Moving Checklist: Moving Out of a House With Restricted Access

 

We’ve all come across the occasional property that is hard to get to. Some will remember their efforts in getting to a friend’s perilously located flat on a weekend evening, while others recall the narrow driveway of their first home as it sprawled out down a steep hill.

Circumstances can be cruel, and moving day is a frustrating challenge for those trying to get away from awkwardly placed properties. The two most common forms of restriction are landscape and narrowness of access. Our discussion from here onwards concerns how to deal with any potential difficulty across a brief moving checklist, established with each of the following subtitles.

Pt I – Landscape Restrictions

STOP ONCE OR TWICE WHEN CARRYING OBJECTS

Landscape restrictions typically involve pedestrian-only pathways, often exposed to wet weather, and hazards posed by steep hills and cliff-faces. In the case of pathways made for walking exclusively, it is worth noting that most of these access routes are long and usually unpaved. This means that you must be extra vigilant in prolonging their firm grip of an object before arriving at the removal van. Even with the help of many people, moving heavy furniture can be tricky. In this case, agree unanimously that one or two stops along the way is the best approach, and always bend at the knees. Don’t try to be the hero and wing your way across a long pathway in one go. Chances are you will put your back out doing so and therefore slow the rest of the day onwards.

PREPARE FOOD AND DRINK IN ADVANCE

Planning in advance is crucial for anyone with restricted access to their property. Even before you book the desired moving company, make sure friends and neighbours are available on the day of the move as their contributions will come in handy. Prepare energy-filled snacks in advance and have them readily available in a specific place. Have tea and coffee at hand too whilst using a Thermos to ensure that the coffee remains warm as you won’t be able to refill it very often.

REMOVE HAZARDS

As for the pathway itself, make sure you spend time clearing any hazards or obstructions prior to moving anything. Use a rake to shift excess foliage and scattered debris and instruct children to stay away from the area by informing the neighbours in advance.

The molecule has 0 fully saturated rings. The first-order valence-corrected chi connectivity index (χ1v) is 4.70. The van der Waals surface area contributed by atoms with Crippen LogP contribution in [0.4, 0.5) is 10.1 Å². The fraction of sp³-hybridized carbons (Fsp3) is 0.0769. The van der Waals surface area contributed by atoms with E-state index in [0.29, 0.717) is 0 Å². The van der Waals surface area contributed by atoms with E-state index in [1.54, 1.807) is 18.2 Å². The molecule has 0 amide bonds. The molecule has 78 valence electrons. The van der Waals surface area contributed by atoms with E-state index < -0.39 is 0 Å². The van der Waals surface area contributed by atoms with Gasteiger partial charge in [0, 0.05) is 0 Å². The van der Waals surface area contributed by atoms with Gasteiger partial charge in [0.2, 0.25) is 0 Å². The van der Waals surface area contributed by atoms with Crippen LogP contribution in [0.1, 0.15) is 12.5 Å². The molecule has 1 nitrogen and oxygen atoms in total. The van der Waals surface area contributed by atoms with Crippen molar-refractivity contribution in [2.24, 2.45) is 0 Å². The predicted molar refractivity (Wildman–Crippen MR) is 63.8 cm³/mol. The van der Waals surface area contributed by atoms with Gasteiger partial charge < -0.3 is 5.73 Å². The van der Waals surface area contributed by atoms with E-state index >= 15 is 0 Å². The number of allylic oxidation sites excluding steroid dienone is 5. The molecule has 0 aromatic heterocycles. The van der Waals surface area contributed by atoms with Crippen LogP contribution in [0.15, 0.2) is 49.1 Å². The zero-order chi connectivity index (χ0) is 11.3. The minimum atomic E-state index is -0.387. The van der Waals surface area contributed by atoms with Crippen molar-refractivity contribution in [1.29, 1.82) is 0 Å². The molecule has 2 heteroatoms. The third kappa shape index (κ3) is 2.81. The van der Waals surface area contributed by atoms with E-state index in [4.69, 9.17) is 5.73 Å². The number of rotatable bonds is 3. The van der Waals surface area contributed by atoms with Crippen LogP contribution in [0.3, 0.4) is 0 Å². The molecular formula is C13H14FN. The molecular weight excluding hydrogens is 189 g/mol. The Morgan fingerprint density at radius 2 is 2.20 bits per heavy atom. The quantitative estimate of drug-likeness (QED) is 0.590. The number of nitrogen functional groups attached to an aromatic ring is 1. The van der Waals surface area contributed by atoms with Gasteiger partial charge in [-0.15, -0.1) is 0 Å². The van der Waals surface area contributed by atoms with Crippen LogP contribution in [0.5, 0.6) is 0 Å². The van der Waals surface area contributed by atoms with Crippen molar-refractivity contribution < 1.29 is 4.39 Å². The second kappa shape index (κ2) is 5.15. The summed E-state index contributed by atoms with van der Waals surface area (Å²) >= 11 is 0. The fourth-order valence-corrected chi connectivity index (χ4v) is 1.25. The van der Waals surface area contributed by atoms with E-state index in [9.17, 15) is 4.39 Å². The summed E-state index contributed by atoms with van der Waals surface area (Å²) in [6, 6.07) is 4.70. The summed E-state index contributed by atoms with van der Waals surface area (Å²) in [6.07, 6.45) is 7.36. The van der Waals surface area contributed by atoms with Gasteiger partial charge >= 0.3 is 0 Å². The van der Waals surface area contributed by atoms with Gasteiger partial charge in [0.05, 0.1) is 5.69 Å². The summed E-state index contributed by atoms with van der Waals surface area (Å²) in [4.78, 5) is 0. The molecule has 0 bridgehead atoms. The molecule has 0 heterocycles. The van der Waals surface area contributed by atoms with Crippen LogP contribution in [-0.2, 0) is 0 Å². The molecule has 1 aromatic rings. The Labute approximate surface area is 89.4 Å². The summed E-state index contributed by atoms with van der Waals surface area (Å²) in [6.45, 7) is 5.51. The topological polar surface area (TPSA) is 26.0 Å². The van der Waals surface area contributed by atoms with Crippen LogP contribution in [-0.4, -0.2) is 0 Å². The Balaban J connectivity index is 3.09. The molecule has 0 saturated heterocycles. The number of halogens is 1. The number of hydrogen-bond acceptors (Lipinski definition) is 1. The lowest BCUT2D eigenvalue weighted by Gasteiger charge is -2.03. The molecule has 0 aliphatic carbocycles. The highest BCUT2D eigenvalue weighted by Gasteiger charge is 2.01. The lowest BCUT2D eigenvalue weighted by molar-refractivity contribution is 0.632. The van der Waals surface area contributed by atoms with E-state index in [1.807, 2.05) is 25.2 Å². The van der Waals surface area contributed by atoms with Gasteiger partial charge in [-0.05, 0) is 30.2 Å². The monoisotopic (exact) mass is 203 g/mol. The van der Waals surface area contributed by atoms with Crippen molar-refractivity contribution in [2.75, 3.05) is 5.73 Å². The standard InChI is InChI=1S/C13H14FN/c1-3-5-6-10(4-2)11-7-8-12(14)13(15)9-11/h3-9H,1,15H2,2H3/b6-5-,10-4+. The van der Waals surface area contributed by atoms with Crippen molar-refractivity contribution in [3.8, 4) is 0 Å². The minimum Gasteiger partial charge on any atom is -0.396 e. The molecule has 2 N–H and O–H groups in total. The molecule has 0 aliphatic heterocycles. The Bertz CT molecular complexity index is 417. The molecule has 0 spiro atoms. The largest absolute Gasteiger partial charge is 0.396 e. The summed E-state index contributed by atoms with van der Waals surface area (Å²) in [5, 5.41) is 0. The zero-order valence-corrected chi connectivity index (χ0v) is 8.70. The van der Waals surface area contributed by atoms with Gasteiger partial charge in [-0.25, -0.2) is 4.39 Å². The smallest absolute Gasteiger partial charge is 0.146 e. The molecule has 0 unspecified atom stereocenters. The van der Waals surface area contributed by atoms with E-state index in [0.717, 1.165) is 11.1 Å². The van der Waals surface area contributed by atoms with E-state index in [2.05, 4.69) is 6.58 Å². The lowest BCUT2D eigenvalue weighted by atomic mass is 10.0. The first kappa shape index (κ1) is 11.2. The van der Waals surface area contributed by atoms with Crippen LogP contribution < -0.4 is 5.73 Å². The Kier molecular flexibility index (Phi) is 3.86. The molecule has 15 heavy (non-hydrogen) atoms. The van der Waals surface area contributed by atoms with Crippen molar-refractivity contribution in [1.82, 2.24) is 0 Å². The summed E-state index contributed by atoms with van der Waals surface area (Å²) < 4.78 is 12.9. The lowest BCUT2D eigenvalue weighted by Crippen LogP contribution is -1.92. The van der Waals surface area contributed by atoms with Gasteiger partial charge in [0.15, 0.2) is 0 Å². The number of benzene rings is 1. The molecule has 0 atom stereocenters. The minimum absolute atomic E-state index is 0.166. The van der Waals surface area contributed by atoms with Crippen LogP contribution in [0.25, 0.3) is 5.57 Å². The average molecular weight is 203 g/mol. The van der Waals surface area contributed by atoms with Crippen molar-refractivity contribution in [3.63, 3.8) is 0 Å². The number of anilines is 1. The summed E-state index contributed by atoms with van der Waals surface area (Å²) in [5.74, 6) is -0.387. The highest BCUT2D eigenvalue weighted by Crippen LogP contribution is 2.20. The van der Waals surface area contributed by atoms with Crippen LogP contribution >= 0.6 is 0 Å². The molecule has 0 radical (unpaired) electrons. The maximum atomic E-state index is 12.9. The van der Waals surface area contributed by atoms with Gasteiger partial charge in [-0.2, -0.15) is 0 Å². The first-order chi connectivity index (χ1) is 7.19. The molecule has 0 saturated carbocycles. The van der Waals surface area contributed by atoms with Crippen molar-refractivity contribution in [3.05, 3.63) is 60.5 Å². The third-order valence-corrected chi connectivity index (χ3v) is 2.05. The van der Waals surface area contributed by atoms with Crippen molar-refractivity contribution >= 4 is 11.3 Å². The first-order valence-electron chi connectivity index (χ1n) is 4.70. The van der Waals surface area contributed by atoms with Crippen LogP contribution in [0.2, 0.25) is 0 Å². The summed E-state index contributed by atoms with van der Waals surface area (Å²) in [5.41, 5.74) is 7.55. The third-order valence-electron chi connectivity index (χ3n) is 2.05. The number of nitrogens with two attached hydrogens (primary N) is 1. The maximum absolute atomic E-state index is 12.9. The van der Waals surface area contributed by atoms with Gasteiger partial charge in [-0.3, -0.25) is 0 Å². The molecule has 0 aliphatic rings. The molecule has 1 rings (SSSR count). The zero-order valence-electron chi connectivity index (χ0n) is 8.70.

ESTABLISH IN ADVANCE WHICH TOOLS AND MEANS ARE NEEDED

When approaching the pathway, both literally and otherwise, make sure that all on hand tools have been taken into account. Removal vans will obviously come with trolleys and other means of easy portability. This said however, your long pathway with patchy grass underfoot won’t exactly compliment a set of wheels, so look into further options if necessary. Hire a trolley with large all-terrain wheels, yet avoid anything like a trailer as chances are that it will be too wide for the pathway and also difficult to lift should you attempt to drag it by hand, even with assistance.

UTILISE THINGS YOU WOULDN’T THINK TO USE AT ALL

If you are moving over winter, prepare for a wet pathway as rain is always likely. Use what means you and your helpers have to prevent any injuries and maximise efficiency. If anyone willing to help on the day has a pair of old football boots, then encourage they wear them on the day to increase friction on the pathway as they shift items. Likewise, encourage they wear a rain coat with ample padding for both warmth and protection from such things as a chest of drawers pressing against one’s chest during transition.

Pt II – Narrowness of Access

Narrowness of access is the second point of difficulty. Even a smooth and flawless driveway may be narrow, at least for the all important removals van. In helping out those who need assistance the most, we ought to suppose hypothetically that any narrow driveway is also long, steep and has a fence. So here the challenge is to defy gravity and sustain motivation to do so for the best part of the day. So the van itself cannot go to the bottom of the driveway. We might further suppose that there’s no cable car or lift on site either. So what should you do?

USE YOUR OWN CAR AS MUCH AS YOU CAN

Your own small car may suffice in moving smaller boxes stuffed into the boot, yet larger objects may protrude out of the car and therefore scrape the driveway’s fences. Regardless, utilise you car to move all small items, only do this last so the small items are easier to retrieve from the removal van once you’ve arrived at your new house.

MAKE THE MOST OF ALL AVAILABLE SAFE TROLLEYS

For larger items, be sure to acquire half a dozen dollies and double handle platform trolleys in advance, ideally those that can cope with up to 250kg. Make sure the trolleys have waist or chest height handles, for getting that necessary push against the gravity. Always ascend the driveway in pairs, as one pushes and one monitor, with the latter being mindful of the weight placed on the trolley and that everything contained is secure.

Think of the day as a list of brief but specific things to remember, from old football boots to heavy duty platform trolleys. With this moving checklist, and a prior acknowledgement of obstacles no time will be wasted devising solutions on the day.

More tips read here

 

 

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